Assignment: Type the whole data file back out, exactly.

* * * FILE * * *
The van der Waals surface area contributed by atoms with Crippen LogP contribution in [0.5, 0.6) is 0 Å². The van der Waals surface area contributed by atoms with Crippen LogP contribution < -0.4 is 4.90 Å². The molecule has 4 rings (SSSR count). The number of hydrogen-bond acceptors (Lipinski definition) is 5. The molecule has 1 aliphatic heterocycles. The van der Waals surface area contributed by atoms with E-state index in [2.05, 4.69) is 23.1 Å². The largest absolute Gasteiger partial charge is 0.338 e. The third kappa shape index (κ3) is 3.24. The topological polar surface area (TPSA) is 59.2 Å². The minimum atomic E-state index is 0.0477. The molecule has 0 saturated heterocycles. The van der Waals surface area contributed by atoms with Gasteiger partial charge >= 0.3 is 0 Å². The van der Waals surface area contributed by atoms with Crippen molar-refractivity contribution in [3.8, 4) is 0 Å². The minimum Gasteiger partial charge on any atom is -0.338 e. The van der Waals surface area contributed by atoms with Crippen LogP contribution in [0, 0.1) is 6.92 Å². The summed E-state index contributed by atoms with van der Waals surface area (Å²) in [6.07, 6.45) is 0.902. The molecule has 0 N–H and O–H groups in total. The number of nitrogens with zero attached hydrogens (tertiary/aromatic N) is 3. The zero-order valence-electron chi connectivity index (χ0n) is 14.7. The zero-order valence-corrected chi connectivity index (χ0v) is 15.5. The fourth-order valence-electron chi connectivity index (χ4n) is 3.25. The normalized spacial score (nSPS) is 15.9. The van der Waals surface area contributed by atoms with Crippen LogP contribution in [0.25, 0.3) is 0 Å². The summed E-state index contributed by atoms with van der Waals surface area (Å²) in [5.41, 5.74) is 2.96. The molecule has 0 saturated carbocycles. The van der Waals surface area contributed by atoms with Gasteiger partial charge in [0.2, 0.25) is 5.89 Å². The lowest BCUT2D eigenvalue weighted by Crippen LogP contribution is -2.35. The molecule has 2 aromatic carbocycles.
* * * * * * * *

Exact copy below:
The van der Waals surface area contributed by atoms with Crippen LogP contribution in [0.5, 0.6) is 0 Å². The van der Waals surface area contributed by atoms with Crippen LogP contribution < -0.4 is 4.90 Å². The molecule has 4 rings (SSSR count). The number of hydrogen-bond acceptors (Lipinski definition) is 5. The molecule has 1 aliphatic heterocycles. The van der Waals surface area contributed by atoms with E-state index in [2.05, 4.69) is 23.1 Å². The largest absolute Gasteiger partial charge is 0.338 e. The third kappa shape index (κ3) is 3.24. The topological polar surface area (TPSA) is 59.2 Å². The minimum atomic E-state index is 0.0477. The molecule has 0 saturated heterocycles. The van der Waals surface area contributed by atoms with Gasteiger partial charge >= 0.3 is 0 Å². The van der Waals surface area contributed by atoms with Crippen molar-refractivity contribution in [3.8, 4) is 0 Å². The minimum Gasteiger partial charge on any atom is -0.338 e. The van der Waals surface area contributed by atoms with Crippen LogP contribution in [0, 0.1) is 6.92 Å². The summed E-state index contributed by atoms with van der Waals surface area (Å²) in [6.07, 6.45) is 0.902. The molecule has 0 N–H and O–H groups in total. The number of nitrogens with zero attached hydrogens (tertiary/aromatic N) is 3. The zero-order valence-electron chi connectivity index (χ0n) is 14.7. The zero-order valence-corrected chi connectivity index (χ0v) is 15.5. The fourth-order valence-electron chi connectivity index (χ4n) is 3.25. The normalized spacial score (nSPS) is 15.9. The van der Waals surface area contributed by atoms with Crippen LogP contribution in [0.25, 0.3) is 0 Å². The summed E-state index contributed by atoms with van der Waals surface area (Å²) in [5.41, 5.74) is 2.96. The molecule has 0 saturated carbocycles. The van der Waals surface area contributed by atoms with Gasteiger partial charge in [0.2, 0.25) is 5.89 Å². The lowest BCUT2D eigenvalue weighted by Crippen LogP contribution is -2.35. The molecule has 2 aromatic carbocycles.